- The Washington Times - Friday, July 29, 2016

PHILADELPHIA — On the heels of a convention that began on a rocky note but ended on a historic one, Hillary Clinton and Sen. Tim Kaine on Friday made one last appearance in Philadelphia, pushing hope, optimism and patriotism and contrasting that with the “twisted” view of Republican Donald Trump.

At a rally at Temple University, Mrs. Clinton began laying out a strategy that will guide her campaign between now and November: to paint herself and Mr. Kaine as the candidates of a sunny future while portraying Mr. Trump and his vice presidential nominee, Indiana Gov. Mike Pence, as dark, negative and lacking solutions.

“We might as well have been talking about two different countries,” she said of the visions for America laid out at the Republican and Democratic conventions. “Or two different planets. Donald Trump painted a dark, divisive picture of a country in decline. He insisted America is weak, and he told us all after laying out this very dark picture that I alone can fix it. As I watched and heard that, it set off alarm bells.”

Mrs. Clinton and Mr. Kaine, Virginia Democrat, appeared on stage with their spouses, former President Bill Clinton and Anne Holton, respectively. The Democratic quartet will leave Philadelphia on Friday and head through Pennsylvania and Ohio for a three-day bus tour.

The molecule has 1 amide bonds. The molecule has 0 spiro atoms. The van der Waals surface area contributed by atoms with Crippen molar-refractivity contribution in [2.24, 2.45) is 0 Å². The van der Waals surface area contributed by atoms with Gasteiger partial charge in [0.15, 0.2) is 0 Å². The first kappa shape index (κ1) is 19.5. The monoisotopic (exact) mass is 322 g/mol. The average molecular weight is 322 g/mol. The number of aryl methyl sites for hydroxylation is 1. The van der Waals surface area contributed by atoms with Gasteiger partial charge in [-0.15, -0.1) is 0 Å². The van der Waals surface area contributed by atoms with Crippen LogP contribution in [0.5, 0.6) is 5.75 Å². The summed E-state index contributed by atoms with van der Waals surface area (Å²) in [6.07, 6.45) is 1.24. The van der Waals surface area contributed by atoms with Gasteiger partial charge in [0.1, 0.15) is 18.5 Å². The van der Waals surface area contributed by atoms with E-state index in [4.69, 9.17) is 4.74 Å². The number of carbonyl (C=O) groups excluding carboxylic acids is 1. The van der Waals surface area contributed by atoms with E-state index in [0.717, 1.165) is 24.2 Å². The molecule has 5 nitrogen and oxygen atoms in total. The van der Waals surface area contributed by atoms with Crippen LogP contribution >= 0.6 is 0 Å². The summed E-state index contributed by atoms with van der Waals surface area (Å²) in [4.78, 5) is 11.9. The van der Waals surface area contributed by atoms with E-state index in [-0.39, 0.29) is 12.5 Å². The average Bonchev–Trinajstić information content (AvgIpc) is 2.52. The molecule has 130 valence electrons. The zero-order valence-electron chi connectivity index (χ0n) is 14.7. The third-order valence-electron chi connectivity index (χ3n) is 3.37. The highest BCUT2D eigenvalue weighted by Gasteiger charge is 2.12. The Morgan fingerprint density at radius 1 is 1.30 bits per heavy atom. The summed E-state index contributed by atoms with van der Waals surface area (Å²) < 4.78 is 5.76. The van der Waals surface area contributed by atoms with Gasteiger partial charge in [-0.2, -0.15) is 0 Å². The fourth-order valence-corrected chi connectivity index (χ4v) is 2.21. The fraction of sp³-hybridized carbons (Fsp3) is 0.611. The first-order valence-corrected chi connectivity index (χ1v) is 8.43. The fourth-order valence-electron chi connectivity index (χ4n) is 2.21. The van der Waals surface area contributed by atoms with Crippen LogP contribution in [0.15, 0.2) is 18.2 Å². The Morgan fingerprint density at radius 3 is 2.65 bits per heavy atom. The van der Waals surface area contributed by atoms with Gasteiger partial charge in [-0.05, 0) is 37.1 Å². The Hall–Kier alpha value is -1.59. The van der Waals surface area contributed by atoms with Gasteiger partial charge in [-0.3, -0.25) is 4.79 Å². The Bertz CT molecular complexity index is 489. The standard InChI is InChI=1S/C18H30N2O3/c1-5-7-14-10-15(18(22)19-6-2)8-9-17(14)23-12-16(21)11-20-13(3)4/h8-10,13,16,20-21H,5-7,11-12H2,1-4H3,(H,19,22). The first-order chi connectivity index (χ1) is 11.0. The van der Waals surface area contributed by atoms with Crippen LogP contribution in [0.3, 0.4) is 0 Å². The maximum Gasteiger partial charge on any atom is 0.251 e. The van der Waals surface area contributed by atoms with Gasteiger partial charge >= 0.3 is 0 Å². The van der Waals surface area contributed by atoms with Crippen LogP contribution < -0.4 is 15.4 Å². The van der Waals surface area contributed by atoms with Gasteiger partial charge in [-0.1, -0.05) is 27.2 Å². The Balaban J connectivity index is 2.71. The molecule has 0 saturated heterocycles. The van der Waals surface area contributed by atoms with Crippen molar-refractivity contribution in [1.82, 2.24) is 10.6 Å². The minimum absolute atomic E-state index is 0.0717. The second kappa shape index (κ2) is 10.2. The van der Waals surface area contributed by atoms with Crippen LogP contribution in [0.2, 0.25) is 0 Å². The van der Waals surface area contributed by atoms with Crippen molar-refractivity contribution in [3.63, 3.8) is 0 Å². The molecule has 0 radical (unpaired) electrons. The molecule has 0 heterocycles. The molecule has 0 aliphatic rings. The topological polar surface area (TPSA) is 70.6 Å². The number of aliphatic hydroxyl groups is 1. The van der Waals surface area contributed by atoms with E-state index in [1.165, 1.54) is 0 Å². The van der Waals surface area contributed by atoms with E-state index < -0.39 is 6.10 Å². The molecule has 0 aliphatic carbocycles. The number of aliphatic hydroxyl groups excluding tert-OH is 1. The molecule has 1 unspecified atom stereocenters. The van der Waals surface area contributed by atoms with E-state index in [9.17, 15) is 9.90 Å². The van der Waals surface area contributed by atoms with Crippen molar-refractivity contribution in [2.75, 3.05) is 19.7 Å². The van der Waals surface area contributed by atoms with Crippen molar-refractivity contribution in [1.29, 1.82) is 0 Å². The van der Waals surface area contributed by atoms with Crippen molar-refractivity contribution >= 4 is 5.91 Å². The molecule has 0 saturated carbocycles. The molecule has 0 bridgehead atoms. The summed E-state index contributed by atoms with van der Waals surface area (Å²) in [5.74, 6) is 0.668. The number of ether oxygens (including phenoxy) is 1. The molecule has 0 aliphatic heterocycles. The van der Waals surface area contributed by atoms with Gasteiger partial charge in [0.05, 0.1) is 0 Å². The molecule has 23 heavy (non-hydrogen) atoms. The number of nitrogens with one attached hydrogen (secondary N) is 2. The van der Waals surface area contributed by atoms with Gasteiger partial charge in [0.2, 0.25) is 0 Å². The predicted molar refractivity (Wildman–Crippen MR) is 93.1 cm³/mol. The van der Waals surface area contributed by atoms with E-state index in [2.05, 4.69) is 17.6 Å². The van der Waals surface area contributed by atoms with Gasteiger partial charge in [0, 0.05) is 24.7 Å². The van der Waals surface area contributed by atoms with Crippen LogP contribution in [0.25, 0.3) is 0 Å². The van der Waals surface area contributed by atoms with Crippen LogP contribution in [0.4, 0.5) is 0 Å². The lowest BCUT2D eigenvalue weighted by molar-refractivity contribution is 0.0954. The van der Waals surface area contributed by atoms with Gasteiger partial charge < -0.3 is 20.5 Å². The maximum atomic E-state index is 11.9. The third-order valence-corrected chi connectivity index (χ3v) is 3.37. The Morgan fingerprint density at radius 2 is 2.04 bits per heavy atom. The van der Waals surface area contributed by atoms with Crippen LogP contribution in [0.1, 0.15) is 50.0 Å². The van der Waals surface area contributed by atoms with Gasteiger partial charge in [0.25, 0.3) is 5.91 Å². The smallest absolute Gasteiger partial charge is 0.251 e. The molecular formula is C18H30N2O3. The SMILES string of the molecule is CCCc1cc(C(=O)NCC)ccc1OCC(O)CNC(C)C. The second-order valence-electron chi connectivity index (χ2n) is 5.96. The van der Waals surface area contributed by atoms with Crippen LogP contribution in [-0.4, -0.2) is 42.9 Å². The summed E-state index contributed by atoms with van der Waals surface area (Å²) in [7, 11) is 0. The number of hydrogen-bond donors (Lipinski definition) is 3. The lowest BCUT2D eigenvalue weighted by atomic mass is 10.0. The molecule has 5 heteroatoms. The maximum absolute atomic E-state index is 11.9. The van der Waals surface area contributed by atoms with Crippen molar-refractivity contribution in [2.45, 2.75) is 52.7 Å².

“The four of us are going to barnstorm the country because as a very smart president who just so happens to be here today once said, there’s nothing wrong with America that can’t be cured by what’s right with America,” Mrs. Clinton said, referencing famous words uttered by her husband.



By the end of the four-day party convention, Mrs. Clinton and Mr. Kaine succeeded in putting to rest at least some of the unrest within the Democratic Party. Many supporters of Sen. Bernard Sanders now say they’re willing to support the Clinton-Kaine ticket, although they also say they’re skeptical Mrs. Clinton will follow through on the progressive promises she’s made over the past several months.

While the former first lady and Mr. Kaine spent a few minutes discussing policy in their appearance on Friday, most of the event was focused on painting a determined, optimistic picture of America and contrasting that with what Mr. Trump is offering.

“The Republican convention was like a twisted and negative tour. It wasn’t a tour of this country; it was a journey through Donald Trump’s mind, and that is a very frightening place,” Mr. Kaine said.

Mrs. Clinton also gave a nod to progressives by reminding them she’s not merely running to serve as President Obama’s third term.

“We’ve got work to do. I’m not satisfied with the status quo,” Mrs. Clinton said. “I’m not telling you everything is peachy keen. I’m telling you we’ve made progress, but we’ve got work to do.”

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